What is Human? is an educational entertainment program that explores the definition of being human by looking at the latest applications of AI and discussing trending AI-related topics. The program featuring Couger's Atsushi Ishii examined the intersection of AI, work and what it means to be human. One popular claim when it comes to work and AI comes from the University of Oxford's Professor Osborne. He has previously stated that within the next 10 to 20 years, about 47 percent of US jobs risk being replaced by automation. Osborne is frequently cited by media, leading to ubiquitous articles focusing on how AI will steal our jobs with titles like "human jobs will be snatched up by AI".
The effectiveness of machine learning algorithms depends on the qua lity and amount of data and the operationalization and interpretation by the human analyst . In humanitarian response, data is often lacking or overburdening, thus ambiguous, and t he time - scarce, volatile, insecure environments of humanitarian activities are likely to inflict cognitive biases. This paper proposes to research the effects of data ambiguity and cognitive biases on the interpretability of machine learning algorithms in humanitarian decision making .
Editor's note: This is the latest installment in an Uptech series of video interviews and accompanying transcripts about the emerging development and uses of Artificial Intelligence along with Machine Learning, YourLocalStudio.com and WRAL TechWire are working together to publish this series. Alexander Ferguson is the founder and CEO of YourLocalStudio. Artificial intelligence, machine learning: These emerging technologies are changing the way we live, work, and do business in the world for the better. How is AI actually being applied in business today, though? In this episode of UpTech Report, I interview Chaitanya Hiremath, who also goes by Chad.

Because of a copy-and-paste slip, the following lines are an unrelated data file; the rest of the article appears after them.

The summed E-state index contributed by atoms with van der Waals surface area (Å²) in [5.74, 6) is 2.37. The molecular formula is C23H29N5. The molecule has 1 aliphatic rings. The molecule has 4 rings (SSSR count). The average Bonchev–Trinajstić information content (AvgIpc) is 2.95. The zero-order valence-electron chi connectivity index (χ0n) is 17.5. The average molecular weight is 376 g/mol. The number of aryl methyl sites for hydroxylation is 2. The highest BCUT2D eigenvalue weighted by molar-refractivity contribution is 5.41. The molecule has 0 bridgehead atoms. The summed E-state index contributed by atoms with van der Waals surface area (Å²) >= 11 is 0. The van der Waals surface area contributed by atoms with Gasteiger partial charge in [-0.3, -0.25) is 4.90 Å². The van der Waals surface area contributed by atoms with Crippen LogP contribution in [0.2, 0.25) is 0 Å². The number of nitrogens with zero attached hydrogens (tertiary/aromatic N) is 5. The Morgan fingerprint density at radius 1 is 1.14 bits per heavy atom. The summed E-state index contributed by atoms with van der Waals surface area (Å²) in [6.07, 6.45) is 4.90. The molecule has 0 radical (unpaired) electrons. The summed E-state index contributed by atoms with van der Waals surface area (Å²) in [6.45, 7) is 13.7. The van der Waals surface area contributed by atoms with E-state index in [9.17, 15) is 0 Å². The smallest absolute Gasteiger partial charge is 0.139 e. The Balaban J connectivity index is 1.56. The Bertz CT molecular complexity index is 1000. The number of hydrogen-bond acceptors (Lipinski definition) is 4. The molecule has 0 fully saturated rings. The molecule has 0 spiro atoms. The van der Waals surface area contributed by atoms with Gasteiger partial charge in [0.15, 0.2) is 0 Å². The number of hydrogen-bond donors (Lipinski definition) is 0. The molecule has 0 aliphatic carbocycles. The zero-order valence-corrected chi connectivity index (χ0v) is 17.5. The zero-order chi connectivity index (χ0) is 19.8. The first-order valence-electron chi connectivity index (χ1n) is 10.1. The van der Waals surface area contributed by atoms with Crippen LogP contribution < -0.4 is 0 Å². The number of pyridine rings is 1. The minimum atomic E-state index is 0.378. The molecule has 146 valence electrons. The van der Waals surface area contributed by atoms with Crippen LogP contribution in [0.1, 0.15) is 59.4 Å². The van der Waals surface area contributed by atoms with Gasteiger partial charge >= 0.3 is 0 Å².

We introduce a framework for simulating a variety of nontrivial, socially motivated behaviors that underlie the orderly passage of pedestrians through doorways, especially the common courtesy of opening and holding doors open for others, an important etiquette that has been overlooked in the literature on autonomous multi-human animation. Emulating such social activity requires serious attention to the interplay of visual perception, navigation in constrained doorway environments, manipulation of a variety of door types, and high-level decision making based on social considerations. To tackle this complex human simulation problem, we take an artificial life approach to modeling autonomous pedestrians, proposing a layered architecture comprising mental, behavioral, and motor layers. The behavioral layer couples two stages: (1) a decentralized, agent-based strategy for dynamically determining the well-mannered ordering of pedestrians around doorways, and (2) a state-based model that directs and coordinates a pedestrian's interactions with the door. The mental layer is a Bayesian network decision model that dynamically selects appropriate door holding behaviors by considering both internal and external social factors pertinent to pedestrians interacting with one another in and around doorways.